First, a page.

Ah, Spring! there is a season of the heart
That mocks thy power, all-cheering as thou art!


O Beauty! words are poor and idle all,

Unskilled are they thy myst'ries to proclaim;
Utterance is weak; but thy inspiring call

Hath wak'd my harp-unused to glowing theme!

Hail minister of bliss! whose balm can heal

The wounded mind-can soothe affliction strong;
From raging madness thou canst softly steal

The poison'd arrow that hath rankled long
In the heart's core. Grim Anger feels thy sway,
And, kneeling where thy majesty doth shine,
His sceptre drops; while kindling in thy ray,

The soul exults-for lo! its empire 's thine!


No treasons, Beauty, mar thy boundless reign.
Monarchs and slaves one fealty doth bind
To worship thee. All loyalty may wane,

Save that which burns for thee through all mankind;
Whether we woo thee in the pathless wild,

Where Nature decks thee for herself alone:
Or lull'd in pleasant vales by Zephyrs mild,

With Summer's fairest fruits around thy throne ;
Daughter of Heaven! pride of the varying year,
Mantled in brightest green or virgin snow,
Unchanging thou-for ever young and fair,

Our orisons are thine-for thee they flow!

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Without thee life were vain-Elysium cold;
And Love-Ah! Love could never kindled be,
Save by thy beams-and joy could ne'er unfold
His wanton wing, unless 'twas nerved by thee!


O Woman! Beauty's softer, tenderer name,
Union of ev'ry tie that most endears,
Mid Sorrow's gloom we hail thy soothing beam,

Emblem of Peace-bright rainbow mid our tears!
Thine is the eloquence that asks no sound

Of doubtful cadence-for to thee 'tis given
From sparkling eyes to pour on all around

The language of the Stars-that speaks of Heaven!
The Heathen decks his paradise with thee,

And blooming Houries light his blissful dream;
Thy form renew'd in Angel's guise we see,

To bless our Eden with a holier name!

O Time! thou stand'st alone-cold, and unmoved,
Thy frozen heart regards not Beauty's sheen;
Here is sad proof that thou hast never loved;

This ruined Statue's pity-moving mein;
This sad memorial prostrate to thy rage,

Whose lips seem almost opening to complain,
Whose Beauty's wreck is still a fragrant page,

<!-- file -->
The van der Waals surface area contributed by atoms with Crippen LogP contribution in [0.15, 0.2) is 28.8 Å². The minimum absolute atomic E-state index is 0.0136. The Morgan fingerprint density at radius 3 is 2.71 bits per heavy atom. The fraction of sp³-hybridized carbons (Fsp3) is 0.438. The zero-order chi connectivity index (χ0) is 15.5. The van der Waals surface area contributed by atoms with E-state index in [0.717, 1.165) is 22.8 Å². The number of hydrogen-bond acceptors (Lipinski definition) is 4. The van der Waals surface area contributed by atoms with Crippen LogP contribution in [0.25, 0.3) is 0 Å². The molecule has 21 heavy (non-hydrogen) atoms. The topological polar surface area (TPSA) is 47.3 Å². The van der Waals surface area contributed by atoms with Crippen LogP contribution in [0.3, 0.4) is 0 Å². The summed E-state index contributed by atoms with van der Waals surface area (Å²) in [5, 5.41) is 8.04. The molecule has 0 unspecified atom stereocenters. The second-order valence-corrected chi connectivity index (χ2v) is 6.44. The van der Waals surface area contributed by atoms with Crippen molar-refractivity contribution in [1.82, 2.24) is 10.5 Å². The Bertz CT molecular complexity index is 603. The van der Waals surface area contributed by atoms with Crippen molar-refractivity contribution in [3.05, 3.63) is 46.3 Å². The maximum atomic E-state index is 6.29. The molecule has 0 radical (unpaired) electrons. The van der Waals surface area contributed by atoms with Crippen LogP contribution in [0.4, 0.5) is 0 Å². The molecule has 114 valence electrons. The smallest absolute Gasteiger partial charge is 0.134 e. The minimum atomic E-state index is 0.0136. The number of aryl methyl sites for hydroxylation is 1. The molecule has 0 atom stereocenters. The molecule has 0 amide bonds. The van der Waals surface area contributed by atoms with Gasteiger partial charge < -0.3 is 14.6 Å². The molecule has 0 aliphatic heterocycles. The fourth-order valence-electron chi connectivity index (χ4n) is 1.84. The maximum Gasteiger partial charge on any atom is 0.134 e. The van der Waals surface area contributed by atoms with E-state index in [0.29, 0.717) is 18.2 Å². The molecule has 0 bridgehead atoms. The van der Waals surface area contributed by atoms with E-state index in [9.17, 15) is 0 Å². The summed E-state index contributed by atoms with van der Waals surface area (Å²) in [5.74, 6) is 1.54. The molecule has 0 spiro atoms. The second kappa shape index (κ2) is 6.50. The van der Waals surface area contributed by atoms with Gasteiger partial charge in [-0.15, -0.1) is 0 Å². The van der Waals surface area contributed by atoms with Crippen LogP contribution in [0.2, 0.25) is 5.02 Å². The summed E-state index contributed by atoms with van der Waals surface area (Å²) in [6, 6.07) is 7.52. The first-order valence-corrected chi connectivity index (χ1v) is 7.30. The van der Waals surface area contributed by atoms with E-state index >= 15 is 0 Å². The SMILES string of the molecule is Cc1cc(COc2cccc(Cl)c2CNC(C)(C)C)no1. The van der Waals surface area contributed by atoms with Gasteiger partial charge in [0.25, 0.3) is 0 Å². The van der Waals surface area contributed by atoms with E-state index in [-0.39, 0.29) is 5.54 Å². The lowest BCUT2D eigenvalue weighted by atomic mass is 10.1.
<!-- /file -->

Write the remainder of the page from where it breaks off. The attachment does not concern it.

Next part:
Bright with the glories of thy earlier reign!
Yes; pausing here thy trophied tale we trace,

And fancy, sorrowing, through a thousand years,
Mourns o'er thy favour'd Rome's extinguished race,
Or drops for long-remember'd Greece her tears!

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But let me gaze once more upon the sky;

The things of art are fading fast away,
And Man, the puny moralist, must die,

But here is beauty that can ne'er decay!
Coeval with Eternity-that sate

Fast by the font of light, and quaffed its ray,
Ere the world bounded from the hand of Fate,
Or Man was yet to mar the coming day!

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In the days of my childhood, unfetter'd and free
From the hopes and the cares of less innocent hours,
I have roam'd amid scenes that were lovely to me,

For Liberty breathed her swet light on the flowers;

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There was sunshine above me-the sunshine of skies Which the darkness of earth never turned into tears, Yet oh! even that was less bright than the eyes

That sparkled around me-like stars in the spheres!


Those scenes of my boy-hood are far, far away,

With the friends that I loved-and the hearts I ador'd; Yet oft will the spirit of memory stray,

To mingle with souls that can ne'er be restored ; And falsehood must dim the pure lustre of truth,

And feeling and passion no longer must be,
Ere I cease to remember those days of my youth,

And the hearts that once made them so precious to me.


From the smile of contempt-and the frown of disdain, Which the world ever flings on the friendless and lone, I have turn'd with a spirit no ills could restrain,

To those days of my childhood-now faded and gone : And as darkly and sad on their fleetness I dwelt,

And thought of the friends that could never return, On the tomb of my hopes and enjoyments I knelt, And sweet were the tears that I pour'd on each urn!